Współobserwator @marcinklisz

Anotado en junio 12, sábado 14:15 por kroolik kroolik | 6 observaciones | 0 comentarios | Deja un comentario
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East Coast Gomphus clavatus or Cantharellus brevipes specimens needed

Alan Rockefeller sequenced a Gomphus clavatus he found in Humboldt County, California, and found that it's not the same as the European Gomphus clavatus. That means that the west coast Gomphus clavatus is either a new species, or it's Cantharellus (Gomphus) brevipes, described from New York by Peck in 1883. To figure this out, Alan needs a specimen from New York state or adjoining states.

If you happen to come across something looking like Gomphus clavatus this summer, please notify me (sigridjakob@gmail.com) or Alan Rockefeller (alanrockefeller@gmail.com) and preserve the specimen.

It looks like this https://en.wikipedia.org/wiki/Gomphus_clavatus#/media/File:Gomphus_clavatus_II_Totes_Gebirge.jpg
It's called the pig's ear mushroom because it looks like a wrinkly purple pig's ear. It's distinctive and hard to confuse with anything else.

Anotado en junio 12, sábado 11:55 por sigridjakob sigridjakob | 0 comentarios | Deja un comentario
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Large-billed Crow or Carrion Crow

seeing 10s of new Japanese crow photos a week at inat makes me understand that I know less than I think I do.
I thought i had it sort of figured out with this pair but...sometimes it is hard.
Sure the obvious birds are just that obvious...other than that..


In the field ID is often straightforward. Birds call differently, behaviour can be viewed. This post deals solely with ID from photos, which more often than not seems to be surprisingly hard.

Comparison sites I could find are focused mainly on the obvious differences.
I hope to collect some info here

Carrion Crow Large-billed Crow
ハシボソガラス ハシブトガラス

questions I ask myself:
The curve in the upper mandible could be something to work with
Is the feathering of the saddle an indication?
Tail-width and length seem to be greater with LbC but is it a fact?
What other features could help?

big bill? large tail? This appears to be a Carrion Crow anyway
https://www.inaturalist.org/observations/82613508
(the saddle may be a feature)

Anotado en junio 12, sábado 07:37 por housecrows housecrows | 0 comentarios | Deja un comentario
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High mountain reserve

I went to walk at the high mountain reserve during the day. It was pretty humid in the forest right before a down pour. I walked for around 40 minutes discovering some cool signs of life. When I first entered the forest i saw a dead log which had some lichen on it. The Lichen was whiteish green. As I continued I started to get bit by some bugs but also noticed a moth like insect almost hit me on the face. It was black with 2 orange dots. As i continued further i noticed some oyster looking mushrooms on a big dead tree stump. I felt like it was hard to find some fungus so i went a little off trail to an area where i thought i might find some cool things and i ended up spotting this fungus that complete covered the underside of a branch. It was white and made a big sheet on it. I honestly had a fun time taking photos and walking through nature. I felt like i observed more and actually got to take some time and enjoy the things going on around me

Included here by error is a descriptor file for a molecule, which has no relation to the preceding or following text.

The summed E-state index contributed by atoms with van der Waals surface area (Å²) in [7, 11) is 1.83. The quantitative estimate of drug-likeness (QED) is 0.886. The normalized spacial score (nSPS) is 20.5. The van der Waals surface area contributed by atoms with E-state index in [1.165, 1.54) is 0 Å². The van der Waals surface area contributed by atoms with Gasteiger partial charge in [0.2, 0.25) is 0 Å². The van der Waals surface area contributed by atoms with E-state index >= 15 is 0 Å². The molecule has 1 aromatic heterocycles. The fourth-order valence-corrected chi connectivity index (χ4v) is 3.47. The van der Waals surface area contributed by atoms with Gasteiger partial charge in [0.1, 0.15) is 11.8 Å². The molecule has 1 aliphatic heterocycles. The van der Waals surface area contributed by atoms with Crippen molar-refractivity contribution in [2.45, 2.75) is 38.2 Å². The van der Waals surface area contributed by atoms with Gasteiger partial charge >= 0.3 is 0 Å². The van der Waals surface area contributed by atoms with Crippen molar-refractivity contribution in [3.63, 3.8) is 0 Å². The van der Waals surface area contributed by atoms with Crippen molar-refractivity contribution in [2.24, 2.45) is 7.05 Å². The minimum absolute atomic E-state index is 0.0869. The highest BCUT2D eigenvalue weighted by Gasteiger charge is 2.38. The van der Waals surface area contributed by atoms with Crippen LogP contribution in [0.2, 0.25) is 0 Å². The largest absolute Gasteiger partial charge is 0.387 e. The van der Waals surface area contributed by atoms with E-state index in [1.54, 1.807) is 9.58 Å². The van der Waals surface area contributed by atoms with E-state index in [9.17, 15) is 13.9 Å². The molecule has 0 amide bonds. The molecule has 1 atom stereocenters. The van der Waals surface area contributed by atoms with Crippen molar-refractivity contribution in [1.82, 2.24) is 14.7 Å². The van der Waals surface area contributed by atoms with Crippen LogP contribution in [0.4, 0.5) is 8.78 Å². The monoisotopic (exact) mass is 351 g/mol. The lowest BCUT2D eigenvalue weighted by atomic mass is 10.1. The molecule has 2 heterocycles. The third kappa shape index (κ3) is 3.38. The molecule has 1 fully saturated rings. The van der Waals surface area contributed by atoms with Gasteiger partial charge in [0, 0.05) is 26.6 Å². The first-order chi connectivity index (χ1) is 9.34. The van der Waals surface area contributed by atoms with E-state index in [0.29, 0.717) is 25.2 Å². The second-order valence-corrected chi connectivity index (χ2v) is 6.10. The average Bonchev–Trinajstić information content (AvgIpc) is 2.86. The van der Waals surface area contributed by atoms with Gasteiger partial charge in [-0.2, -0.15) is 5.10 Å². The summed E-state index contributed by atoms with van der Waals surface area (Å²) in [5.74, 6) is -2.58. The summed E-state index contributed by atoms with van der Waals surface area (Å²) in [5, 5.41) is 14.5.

Anotado en junio 12, sábado 03:59 por narteaga narteaga | 8 observaciones | 0 comentarios | Deja un comentario
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Emergency watering continues

60 gallons covered the 1000sq feet in June 9. Next plan is to water on June 14. Trying to keep a record here.

Anotado en junio 12, sábado 03:40 por jeanbog jeanbog | 0 comentarios | Deja un comentario
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A Walk

I decided to take a walk near a small river near my house that is always contaminated with mercury. It was in the 60s and not very sunny. The actual place where there are trees and "nature" is behind a big office building so everything is pretty artificially kept. For example, there is a big parking lot then it leads to a large grass area that you can tell is mowed often and then there are pebbles up until the edge of the water. The whole walk is about 2 minutes and you can count how many trees are there, needless to say, it's a very small area but I did the best I could. I saw some green substance growing on some trees and I believe it was lichen from what I could observe. On the ground between some rocks, I also spotted what looked to me as fungi. Among this, I also spotted a rat who was very fast and I was not able to capture a picture. On the grass there was an absurd amount of what I at first thought was spider webs then realized it was most likely cotton from Eriophorum plants. I also saw some plants which the app helped me identify as "Genus Parthenocissus". And lastly, I spotted the cutest little geese family but they were too far for pictures. All in all, I actually saw more on this walk than I expected to considering how small of an area it is.

Anotado en junio 12, sábado 03:21 por brenda_e brenda_e | 6 observaciones | 0 comentarios | Deja un comentario
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Neighborhood Nature Walk